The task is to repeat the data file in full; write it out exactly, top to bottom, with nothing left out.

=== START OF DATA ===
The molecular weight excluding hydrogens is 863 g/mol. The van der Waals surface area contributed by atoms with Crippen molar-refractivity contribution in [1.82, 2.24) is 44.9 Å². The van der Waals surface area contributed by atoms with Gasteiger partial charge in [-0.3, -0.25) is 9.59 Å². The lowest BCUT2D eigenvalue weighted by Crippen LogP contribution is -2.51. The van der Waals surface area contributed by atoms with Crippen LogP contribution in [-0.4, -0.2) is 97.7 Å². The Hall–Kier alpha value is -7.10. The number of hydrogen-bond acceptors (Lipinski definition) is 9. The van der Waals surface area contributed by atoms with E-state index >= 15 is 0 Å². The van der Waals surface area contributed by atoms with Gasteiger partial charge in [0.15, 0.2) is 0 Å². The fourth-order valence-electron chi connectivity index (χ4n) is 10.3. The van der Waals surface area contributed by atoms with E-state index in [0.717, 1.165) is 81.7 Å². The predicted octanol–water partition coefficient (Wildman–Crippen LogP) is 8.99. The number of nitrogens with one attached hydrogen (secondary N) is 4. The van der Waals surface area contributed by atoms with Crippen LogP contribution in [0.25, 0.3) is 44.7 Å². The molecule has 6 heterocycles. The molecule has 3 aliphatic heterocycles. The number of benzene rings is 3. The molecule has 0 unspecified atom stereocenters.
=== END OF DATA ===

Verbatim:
The molecular weight excluding hydrogens is 863 g/mol. The van der Waals surface area contributed by atoms with Crippen molar-refractivity contribution in [1.82, 2.24) is 44.9 Å². The van der Waals surface area contributed by atoms with Gasteiger partial charge in [-0.3, -0.25) is 9.59 Å². The lowest BCUT2D eigenvalue weighted by Crippen LogP contribution is -2.51. The van der Waals surface area contributed by atoms with Crippen LogP contribution in [-0.4, -0.2) is 97.7 Å². The Hall–Kier alpha value is -7.10. The number of hydrogen-bond acceptors (Lipinski definition) is 9. The van der Waals surface area contributed by atoms with E-state index >= 15 is 0 Å². The van der Waals surface area contributed by atoms with Gasteiger partial charge in [0.15, 0.2) is 0 Å². The fourth-order valence-electron chi connectivity index (χ4n) is 10.3. The van der Waals surface area contributed by atoms with E-state index in [0.717, 1.165) is 81.7 Å². The predicted octanol–water partition coefficient (Wildman–Crippen LogP) is 8.99. The number of nitrogens with one attached hydrogen (secondary N) is 4. The van der Waals surface area contributed by atoms with Crippen LogP contribution in [0.25, 0.3) is 44.7 Å². The molecule has 6 heterocycles. The molecule has 3 aliphatic heterocycles. The number of benzene rings is 3. The molecule has 0 unspecified atom stereocenters.